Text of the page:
Christopher comes to mind, Love that.And uh, and any shout outs for like up and comers that you, you eitherrecruited and placed in 10 men, that person's a rock star. And it's just,you know, just like you going from AIDS to ceo that you place your bet on themto do. You want to know why the story. Um, so we run this competition calledthe great Canadian sales competition. The idea was to introduce sales as askill set and career path to students to increase the supply of sales peoplein the market. It's Canada's largest national student competition because ofthat. We land up in a lot of universities talking to kids aboutsales and so we landed up at this university a few years ago and part ofthat, the time we were spending, there was these kids would come in and theywould pitch something in a video to us in this room. And so in this room comesthis kid, his name is Ryan, Ryan is a slightly nervous, really nice guyprobably, I think he was studying finance, getting ready for aninternship and manulife or something of that sort and Ryan does this bitch, itwasn't great. And then once he's done, he's like, listen, can you just tell mea little bit about this world of sales? This sounds fascinating. And so weagreed to connect later on, we connected, he inquired about how tobecome a sales professional what to do. And in that conversation I threw in theSprinkle of for me, what worked was that my first sales job was door todoor and after that, everything is easy, right? Like when you left in aneighborhood knocking on doors for 16 hours a day after that, like you couldhave the worst inside sales job on earth, There's still an airconditioning, a bathroom like you'll be fine. So this kid, he disappears fourmonths later comes back says, I said no to my internship. I took 100% sales joband I think new Brunswick selling security solutions door to door shotfor three months became number one in the fourth month, became a manager inthe fifth month. Came back then earned himself an internship at IBM, became atechnical sales person and is now a young account executive core. It'll Ithink he will go places. So that's my shoutout. That's incredible, shouts tohim. I love I love I love the hustle...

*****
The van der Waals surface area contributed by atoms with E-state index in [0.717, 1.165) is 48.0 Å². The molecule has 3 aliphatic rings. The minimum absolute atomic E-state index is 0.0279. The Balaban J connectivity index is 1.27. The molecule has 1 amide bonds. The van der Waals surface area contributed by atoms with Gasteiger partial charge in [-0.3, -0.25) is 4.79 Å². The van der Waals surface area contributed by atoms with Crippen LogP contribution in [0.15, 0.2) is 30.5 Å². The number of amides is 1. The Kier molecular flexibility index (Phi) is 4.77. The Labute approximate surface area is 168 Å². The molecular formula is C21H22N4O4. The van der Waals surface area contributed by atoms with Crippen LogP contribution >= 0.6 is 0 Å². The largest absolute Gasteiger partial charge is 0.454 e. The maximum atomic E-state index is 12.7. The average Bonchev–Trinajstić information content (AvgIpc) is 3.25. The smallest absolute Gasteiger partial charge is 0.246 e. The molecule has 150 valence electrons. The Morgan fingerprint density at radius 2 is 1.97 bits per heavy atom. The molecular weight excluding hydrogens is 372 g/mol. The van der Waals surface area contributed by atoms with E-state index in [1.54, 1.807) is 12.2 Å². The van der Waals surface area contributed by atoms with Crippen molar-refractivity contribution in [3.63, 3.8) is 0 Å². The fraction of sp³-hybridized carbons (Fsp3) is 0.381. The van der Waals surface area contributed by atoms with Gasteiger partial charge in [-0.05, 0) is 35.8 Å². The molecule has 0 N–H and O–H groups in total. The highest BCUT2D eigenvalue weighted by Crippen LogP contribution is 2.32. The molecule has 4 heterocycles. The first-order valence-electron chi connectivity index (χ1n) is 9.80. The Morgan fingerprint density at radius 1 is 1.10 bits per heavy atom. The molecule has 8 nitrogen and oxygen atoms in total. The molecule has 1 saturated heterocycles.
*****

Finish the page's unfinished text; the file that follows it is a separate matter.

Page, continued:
...stories like that. That's all right,well, we'll look last but not least so many great gems from you. But let's getlet's end on a high note. Tell me a great restaurant that I need to eatthat next time I'm visiting Toronto. Yeah, I want to call you out on Toronto.I want to do something. Yeah, next time visiting Toronto I thought of, Okay, soif you go to Toronto and you are looking to have be adventurous, then Isuggest trying Pakistani food because that's where I'm from. Um and sothere's a place called Claire. Hi boys, K A R H A. I This is not the this isnot a westernized version of Pakistani food. This feels like you're eating onthe streets over there, it's amazing. It's mind blowing and if you're lookingfor something a little bit more like a different type of meal, I like pipefood and there's a place called phi and phi is fantastic. So you should gocheck that out. You know what his hysterical, Where did I eat last night,incredible, incredible. We, I ordered the whole menu, we have entire Torontoteam and that's where we ate before we went to carry out, which is why myvoice, a little horse, sorry, everyone, there we go. But incredible, incredible.I'm so that just makes me so happy. It's not awesome to have you on men. Sogreat to hear your story and I'm really looking forward to hanging in new yorkand then up in Toronto when I'm up there. Well you're gonna bring me tothis Pakistani place so I know what to order. We will do it, I will take youthere. I look forward to it. Thank you for having me, awesome man. All right,that is our show. Thank you so much for listening. If you love the show, rateand review apple podcast, Spotify app, you know the drill, send it to friends,do the things. A reminder. This episode was brought to you by Inside Square,Say goodbye to spreadsheet, forecasting and hello to crm data, you can trustInside Square delivers predictive deal scoring, unmatched visibility andinspection and advanced goal management...

...for your entire team. Everything youneed to take back control of the revenue process, I had so much fun.Hope you did too. Now go question numbers, Say something. Mhm.